India is observing 2010-2020 as the decade of innovation and it is education that will provide impetus to ideas and innovations. Therefore, education is an area which should be the top priority of our government. Education, in fact, is one of the key indicators of a nation’s economic development and a source of prosperity for its people. We often talk about economic sustainability, but sometimes fail to realise that education is the long-run driving force of the overall economic development of a country. Information and communication technology (ICT) is the amalgamation of IT and content technologies to deduce the best from commercial as well as non-commercial activities. ICT in education is going to play a drastic role in the future world, because the fusion of the two in the digital age is ready to redefine both teaching and learning.
Why the US and China are the current leaders of the international economy? While there are plenty of reasons that make them supreme, but the education policies they are following also play a pivotal role in their success. If we compare India’s investment in the education sector with the US’s and China’s, then we will come to know how huge the difference is. The US spent $632 billion in education technology during 2010-11. China spent almost $1.25 trillion during 2008-2012, i.e. $250 billion a year on an average. In contrast, India’s total public expenditure on basic education was $94 billion in the 10-year-long period (2001-2010). Moreover, China has made rigorous efforts to incorporate ICT in the education system for inclusive growth and development, whereas India has curtailed its education expenditure from R82,771 crore to R69,074 crore in the Union Budget 2015-16. Is it due to lack of political will or a shortage of public funds?
Not only developed countries are adopting ICT in the education, even developing countries such as Malaysia and Mexico have started gaining benefits from the fruits of this digital revolution. Two years ago, the Mexican government, in collaboration with IDB, provided training to village teachers via ICT tools. This 50-hour training course brought many desirable changes in their teaching style. A similar initiative was taken by Thailand, where under UNESCO Bangkok’s “Facilitating Effective ICT-Pedagogy Integration Project” primary school teachers and students from Bangladesh, Canada, China, Korea, Malaysia and the Philippines availed of project-based learning (PBL) activities via ICT during March-July 2012. During this five-month-long PBL, participants from these six countries exchanged knowledge and thoughts through text, pictures, audio and video clips.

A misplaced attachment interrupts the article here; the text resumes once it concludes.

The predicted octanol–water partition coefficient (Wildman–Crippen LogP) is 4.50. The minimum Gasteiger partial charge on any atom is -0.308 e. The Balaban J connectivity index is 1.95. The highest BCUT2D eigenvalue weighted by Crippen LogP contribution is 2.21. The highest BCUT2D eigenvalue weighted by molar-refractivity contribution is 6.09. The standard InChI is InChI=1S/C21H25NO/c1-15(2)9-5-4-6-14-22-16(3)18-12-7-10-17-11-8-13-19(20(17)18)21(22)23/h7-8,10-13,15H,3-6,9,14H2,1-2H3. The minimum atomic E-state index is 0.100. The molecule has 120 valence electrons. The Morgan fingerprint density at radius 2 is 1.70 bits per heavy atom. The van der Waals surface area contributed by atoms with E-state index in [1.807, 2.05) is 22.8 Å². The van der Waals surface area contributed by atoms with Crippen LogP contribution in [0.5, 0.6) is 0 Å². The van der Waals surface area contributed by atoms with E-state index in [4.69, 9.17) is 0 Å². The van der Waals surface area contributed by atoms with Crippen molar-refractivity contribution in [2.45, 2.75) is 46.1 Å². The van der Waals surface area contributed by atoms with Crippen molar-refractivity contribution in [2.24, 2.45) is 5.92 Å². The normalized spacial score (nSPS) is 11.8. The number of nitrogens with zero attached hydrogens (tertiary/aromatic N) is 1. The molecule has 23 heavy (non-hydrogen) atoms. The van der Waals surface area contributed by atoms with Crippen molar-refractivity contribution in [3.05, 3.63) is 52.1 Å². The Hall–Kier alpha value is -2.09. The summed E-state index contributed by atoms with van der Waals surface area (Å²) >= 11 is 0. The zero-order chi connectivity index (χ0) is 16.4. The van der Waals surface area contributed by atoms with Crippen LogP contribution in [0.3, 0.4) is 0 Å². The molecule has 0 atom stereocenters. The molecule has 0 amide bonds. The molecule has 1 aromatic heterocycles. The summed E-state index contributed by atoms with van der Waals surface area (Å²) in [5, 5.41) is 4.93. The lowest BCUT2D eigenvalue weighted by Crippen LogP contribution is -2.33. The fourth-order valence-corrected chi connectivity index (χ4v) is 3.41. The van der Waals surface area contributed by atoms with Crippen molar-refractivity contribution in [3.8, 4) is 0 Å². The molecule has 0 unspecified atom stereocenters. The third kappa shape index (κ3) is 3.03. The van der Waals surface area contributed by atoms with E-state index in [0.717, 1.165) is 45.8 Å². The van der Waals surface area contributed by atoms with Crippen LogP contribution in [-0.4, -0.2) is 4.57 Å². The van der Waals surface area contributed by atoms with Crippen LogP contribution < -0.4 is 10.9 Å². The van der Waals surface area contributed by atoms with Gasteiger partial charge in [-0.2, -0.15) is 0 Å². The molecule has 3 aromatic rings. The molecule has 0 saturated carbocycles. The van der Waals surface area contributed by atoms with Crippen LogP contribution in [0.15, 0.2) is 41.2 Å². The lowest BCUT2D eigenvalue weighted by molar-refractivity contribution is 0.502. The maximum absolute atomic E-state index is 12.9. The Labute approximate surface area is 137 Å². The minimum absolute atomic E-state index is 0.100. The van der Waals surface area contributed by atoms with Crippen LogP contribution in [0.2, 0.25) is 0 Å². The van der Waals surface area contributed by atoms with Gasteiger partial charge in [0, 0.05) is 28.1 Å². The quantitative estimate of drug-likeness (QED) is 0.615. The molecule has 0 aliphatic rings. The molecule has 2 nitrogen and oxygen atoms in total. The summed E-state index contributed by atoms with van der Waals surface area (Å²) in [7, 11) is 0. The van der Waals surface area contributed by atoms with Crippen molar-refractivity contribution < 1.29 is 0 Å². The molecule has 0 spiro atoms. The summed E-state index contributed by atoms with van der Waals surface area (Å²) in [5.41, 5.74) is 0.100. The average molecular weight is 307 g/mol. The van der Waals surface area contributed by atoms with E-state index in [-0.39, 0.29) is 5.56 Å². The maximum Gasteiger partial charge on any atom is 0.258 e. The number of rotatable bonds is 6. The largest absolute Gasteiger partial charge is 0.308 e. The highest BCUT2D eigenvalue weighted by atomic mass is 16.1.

ICT offers a diverse set of technological tools to communicate, develop, disseminate, store and manage information. ICT has become a vital part of current-age businesses; from banking to health and hospitality to aviation all depend on ICT, sometimes directly and sometimes indirectly. Ten years ago, the National Curriculum Framework 2005 (NCF 2005) had insisted on the importance of ICT at school level, but since then it has been availed of by a handful of elite schools in urban India. A majority of schools are either completely deprived of the concept or it is restricted to mere computer labs, not beyond this.
Another big challenge is the non-availability of customised ICT hardware and software to meet the current needs of India’s education sector. We don’t have enough people to deal with various technical issues involved in the installation and operation of ICT. Even ICT-enabled states such as Gujarat and Karnataka couldn’t produce great outcome, not as expected. According to the Vivek Bharadwaj report 2007, government schools in these two states had low ICT access in cities as well as in remote areas.
Computers debuted in Indian schools as long as 30 years ago, but we are yet to experience the potential benefits of ICT in our education system. The National Policy on ICT in School Education (NPISE) was revised in 2012. The mission of the policy is “to devise, catalyse, support and sustain ICT and ICT-enabled activities and processes in order to improve access, quality and efficiency in the school system.” We hope we move ahead with vigour.
The author is director, Human Capital, Acreaty Management Consulting